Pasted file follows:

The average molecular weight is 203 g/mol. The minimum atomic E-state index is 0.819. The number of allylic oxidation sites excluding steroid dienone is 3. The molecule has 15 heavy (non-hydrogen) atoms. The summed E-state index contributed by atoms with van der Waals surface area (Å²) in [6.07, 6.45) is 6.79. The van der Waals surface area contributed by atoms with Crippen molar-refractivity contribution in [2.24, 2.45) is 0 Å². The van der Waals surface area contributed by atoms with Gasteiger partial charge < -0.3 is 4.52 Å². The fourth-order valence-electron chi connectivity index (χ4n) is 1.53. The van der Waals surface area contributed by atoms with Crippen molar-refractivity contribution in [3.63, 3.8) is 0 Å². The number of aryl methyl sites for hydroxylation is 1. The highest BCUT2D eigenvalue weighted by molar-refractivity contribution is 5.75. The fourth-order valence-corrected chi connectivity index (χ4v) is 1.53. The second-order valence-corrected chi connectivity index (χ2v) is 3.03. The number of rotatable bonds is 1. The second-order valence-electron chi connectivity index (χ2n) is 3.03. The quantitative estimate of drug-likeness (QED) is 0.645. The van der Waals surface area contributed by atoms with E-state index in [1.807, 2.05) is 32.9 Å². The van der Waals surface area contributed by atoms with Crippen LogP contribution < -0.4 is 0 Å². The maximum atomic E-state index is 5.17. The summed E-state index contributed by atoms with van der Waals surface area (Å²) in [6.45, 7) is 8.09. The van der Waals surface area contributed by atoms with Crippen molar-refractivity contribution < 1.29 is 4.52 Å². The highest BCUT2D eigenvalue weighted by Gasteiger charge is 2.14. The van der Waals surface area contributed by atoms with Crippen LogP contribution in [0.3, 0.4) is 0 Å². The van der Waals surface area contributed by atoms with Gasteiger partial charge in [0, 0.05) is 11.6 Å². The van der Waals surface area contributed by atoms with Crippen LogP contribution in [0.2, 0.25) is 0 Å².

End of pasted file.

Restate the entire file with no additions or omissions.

The average molecular weight is 203 g/mol. The minimum atomic E-state index is 0.819. The number of allylic oxidation sites excluding steroid dienone is 3. The molecule has 15 heavy (non-hydrogen) atoms. The summed E-state index contributed by atoms with van der Waals surface area (Å²) in [6.07, 6.45) is 6.79. The van der Waals surface area contributed by atoms with Crippen molar-refractivity contribution in [2.24, 2.45) is 0 Å². The van der Waals surface area contributed by atoms with Gasteiger partial charge < -0.3 is 4.52 Å². The fourth-order valence-electron chi connectivity index (χ4n) is 1.53. The van der Waals surface area contributed by atoms with Crippen molar-refractivity contribution in [3.63, 3.8) is 0 Å². The number of aryl methyl sites for hydroxylation is 1. The highest BCUT2D eigenvalue weighted by molar-refractivity contribution is 5.75. The fourth-order valence-corrected chi connectivity index (χ4v) is 1.53. The second-order valence-corrected chi connectivity index (χ2v) is 3.03. The number of rotatable bonds is 1. The second-order valence-electron chi connectivity index (χ2n) is 3.03. The quantitative estimate of drug-likeness (QED) is 0.645. The van der Waals surface area contributed by atoms with E-state index in [1.807, 2.05) is 32.9 Å². The van der Waals surface area contributed by atoms with Crippen LogP contribution < -0.4 is 0 Å². The maximum atomic E-state index is 5.17. The summed E-state index contributed by atoms with van der Waals surface area (Å²) in [6.45, 7) is 8.09. The van der Waals surface area contributed by atoms with Crippen molar-refractivity contribution < 1.29 is 4.52 Å². The highest BCUT2D eigenvalue weighted by Gasteiger charge is 2.14. The van der Waals surface area contributed by atoms with Crippen LogP contribution in [0.3, 0.4) is 0 Å². The van der Waals surface area contributed by atoms with Gasteiger partial charge in [0, 0.05) is 11.6 Å². The van der Waals surface area contributed by atoms with Crippen LogP contribution in [0.2, 0.25) is 0 Å².